Economics

Foreign-born STEM Workers in the United States

Report Author: 
American Immigration Council
Original Date of Publication: 
2017 Jun

Foreign-born workers in the United States represent a growing share of the science, technology, engineering and math (STEM) workforce in all occupational categories. This fact sheet from the American Immigration Council analyzes data from the American Community Survey to give an overview of the occupational, gender, educational and geographic distribution of foreign-born STEM workers in the United States. It offers a side-by-side comparison of two sets of STEM occupations based on two different STEM definitions. The total number of STEM workers in the U.S.

Source Organization: 
Other

The Aging Apple: Older Immigrants a Rising Share of New York's Seniors

Report Author: 
Christian González-Rivera
Original Date of Publication: 
2017 May

This data brief updates an earlier (2013) report on New York's immigrant senior population. Immigrant seniors now represent an even larger share of the total senior population in the city, reaching almost 50 percent of the total (up from 46 percent in 2010).  The data brief reports trends in the senior population by nativity for the five boroughs, for particular neighborhoods, and for selected countries of origin.

Report File: 
Source Organization: 
Center for an Urban Future

Taking Giant Leaps Forward: Experiences of a Range of DACA Beneficiaries at the 5-Year Mark

Report Author: 
Roberto G. Gonazalez et al
Original Date of Publication: 
2017 Jun

This brief describes the impact of the Deferred Action for Childhood Arrivals (DACA) program on a particularly vulnerable segment of the DACA-eligible population:  high school dropouts and those whose educations had been interrupted because of financial, legal, and motivational barriers. Based on interviews with 319 such individuals in Arizona, California, Georgia, Illinois, New York, and South Carolina, the report concludes that DACA has been instrumental in opening up important educational and career pathways for this population.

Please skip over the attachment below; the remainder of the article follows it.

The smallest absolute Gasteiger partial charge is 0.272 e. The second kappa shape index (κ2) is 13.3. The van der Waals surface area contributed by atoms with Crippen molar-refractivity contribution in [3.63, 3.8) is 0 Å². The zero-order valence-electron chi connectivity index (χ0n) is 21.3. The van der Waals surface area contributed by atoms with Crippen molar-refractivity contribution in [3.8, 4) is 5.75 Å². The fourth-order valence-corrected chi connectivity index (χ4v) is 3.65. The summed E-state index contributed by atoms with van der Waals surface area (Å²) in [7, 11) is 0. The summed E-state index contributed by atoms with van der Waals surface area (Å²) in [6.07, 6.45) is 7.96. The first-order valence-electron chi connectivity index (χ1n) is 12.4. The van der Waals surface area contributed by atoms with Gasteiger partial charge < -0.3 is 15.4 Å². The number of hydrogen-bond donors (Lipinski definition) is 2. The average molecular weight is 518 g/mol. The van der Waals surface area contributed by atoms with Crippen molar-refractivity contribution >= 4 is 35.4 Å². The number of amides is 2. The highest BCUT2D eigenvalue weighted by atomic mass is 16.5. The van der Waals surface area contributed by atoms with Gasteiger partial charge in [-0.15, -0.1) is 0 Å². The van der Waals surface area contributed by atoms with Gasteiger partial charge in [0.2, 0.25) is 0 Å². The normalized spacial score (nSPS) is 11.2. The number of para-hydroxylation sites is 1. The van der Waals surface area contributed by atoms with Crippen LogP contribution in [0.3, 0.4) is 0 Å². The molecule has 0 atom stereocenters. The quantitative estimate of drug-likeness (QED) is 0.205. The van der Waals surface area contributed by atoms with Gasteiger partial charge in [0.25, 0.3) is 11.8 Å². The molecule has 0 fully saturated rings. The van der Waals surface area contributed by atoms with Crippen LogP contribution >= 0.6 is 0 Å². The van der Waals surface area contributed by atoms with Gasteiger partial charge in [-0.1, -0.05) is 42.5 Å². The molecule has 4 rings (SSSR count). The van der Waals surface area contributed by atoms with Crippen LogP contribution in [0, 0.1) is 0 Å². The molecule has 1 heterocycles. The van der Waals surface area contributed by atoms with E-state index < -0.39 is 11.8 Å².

Report File: 
Source Organization: 
American Federation of Teachers

New Brain Gain: Rising Human Capital among Recent Immigrants to the United States

Report Author: 
Jeanne Batalova and Michael Fix
Original Date of Publication: 
2017 May

This fact sheet reports that recent immigrants in the United States are more educated than in the past. Data from the American Community Survey and U.S. Census Bureau show that from 1986 to 1990, 27 percent of new arrivals had a college degree. Between 2011 and 2015, 48 percent of recent immigrants were college graduates. In 26 states, recent immigrants were more likely to be college educated than those born in the U.S. The authors suggest this shift, along with an increase in English proficiency and bilingualism among new arrivals, may be due to increased immigration from Asia.

Source Organization: 
Migration Policy Institute

The Economic and Social Outcomes of Refugees in the United States: Evidence from the ACS

Report Author: 
William N. Evans & Daniel Fitzgerald
Original Date of Publication: 
2017 Aug

Using an innovative technique to create "the largest sample of refugees analyzed to date" (ca. 20,000 refugees resettled in the United States between 1990 and 2014), this report attempts to determine the long-term fiscal and other impacts of refugee resettlement. The results suggest that, for the first eight years in the U.S., refugees receive more in benefits than they pay in taxes.